What do “regular guys” do? I don’t know.
I’ve never been to a football game. I’ve never gone to a sports bar with a bunch of dudes. The idea of a strip club fills me with horror. (Is it a regular-guy thing to sit in front of a naked woman who—no doubt—holds you and everyone else in the room in secret contempt, while the men all around you struggle to conceal secret boners?)
Overnight hunting trips? Poker nights? Road trips? Don’t know them.
I’ve never been to a bachelor party in my life. I see people high-fiving and I generally start backing slowly toward the exit.
But every once in a while on Parts Unknown, I proudly and joyously embark on a bro-tastic bro-cation, a largely all-male adventure in fine dining and excessive drinking, all too often accompanied by an unsuccessful attempt at hunting wild game or fishing. And if one is to venture into the wild with two gentlemen of the world, few could be better companions in, say, the wilds of Newfoundland than noted chefs, restaurateurs, bons vivants, and raconteurs: Dave McMillan and Fred Morin of Montréal’s wonderful restaurant Joe Beef.
OK, so they are not, themselves, Newfoundlanders—they hail proudly from Québec. But they are enthusiastic lovers of Canada, true patriots, and advocates for the unique culture of Newfoundland, the glories of its natural world, and its exciting culinary scene in particular.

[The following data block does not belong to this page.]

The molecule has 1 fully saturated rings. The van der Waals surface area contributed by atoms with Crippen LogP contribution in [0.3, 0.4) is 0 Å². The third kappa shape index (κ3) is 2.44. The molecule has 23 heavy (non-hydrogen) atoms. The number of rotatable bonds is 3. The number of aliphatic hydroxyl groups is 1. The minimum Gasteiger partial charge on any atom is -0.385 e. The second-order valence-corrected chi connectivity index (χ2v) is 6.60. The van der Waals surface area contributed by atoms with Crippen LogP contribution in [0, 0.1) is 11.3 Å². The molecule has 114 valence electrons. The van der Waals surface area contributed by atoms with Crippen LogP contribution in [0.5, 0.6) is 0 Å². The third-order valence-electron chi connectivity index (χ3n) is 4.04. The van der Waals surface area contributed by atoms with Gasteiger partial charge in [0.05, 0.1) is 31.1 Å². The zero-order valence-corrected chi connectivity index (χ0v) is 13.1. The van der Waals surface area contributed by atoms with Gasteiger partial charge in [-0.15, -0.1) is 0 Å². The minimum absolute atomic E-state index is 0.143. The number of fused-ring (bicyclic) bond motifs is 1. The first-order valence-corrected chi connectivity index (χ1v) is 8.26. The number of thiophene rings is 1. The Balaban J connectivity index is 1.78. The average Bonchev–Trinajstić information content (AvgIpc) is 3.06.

As they are both lovers of the great outdoors and classic French cuisine, it should come as no surprise that they dragged an entire dining-room set into the remote wilderness so that we might dine on a lake in an otherwise rustic hunting camp in comfort. We were not lacking in regional specialties: We had fine wines and liqueurs, various sweetmeats, such necessities as fresh truffles and foie gras. Between many enjoyable meals, we paused to take part in the manly arts of skeet shooting, cod fishing, ax throwing, moose hunting, and a local rite of passage called being “screeched in.”
We paused at one point for a brief interval in France—part of which, to my surprise, lies only a few miles off the Canadian coast.
I am grateful to my friends for my new found land, for introducing me (and hopefully you) to the two Jeremys—Charles and Bonia, of the St. John’s restaurant Raymonds—for enlightening me on the subjects of cod fishing and codfish culture—now largely a thing of the past. For the conversation, the company, the entertainment, and the hospitality.
Get ready for a look at a place that is still, if not a part unknown, then certainly a part underappreciated.
I will retire now to my wood shop. I’m working on a bird feeder.
Highlights from Newfoundland on Explore Parts Unknown: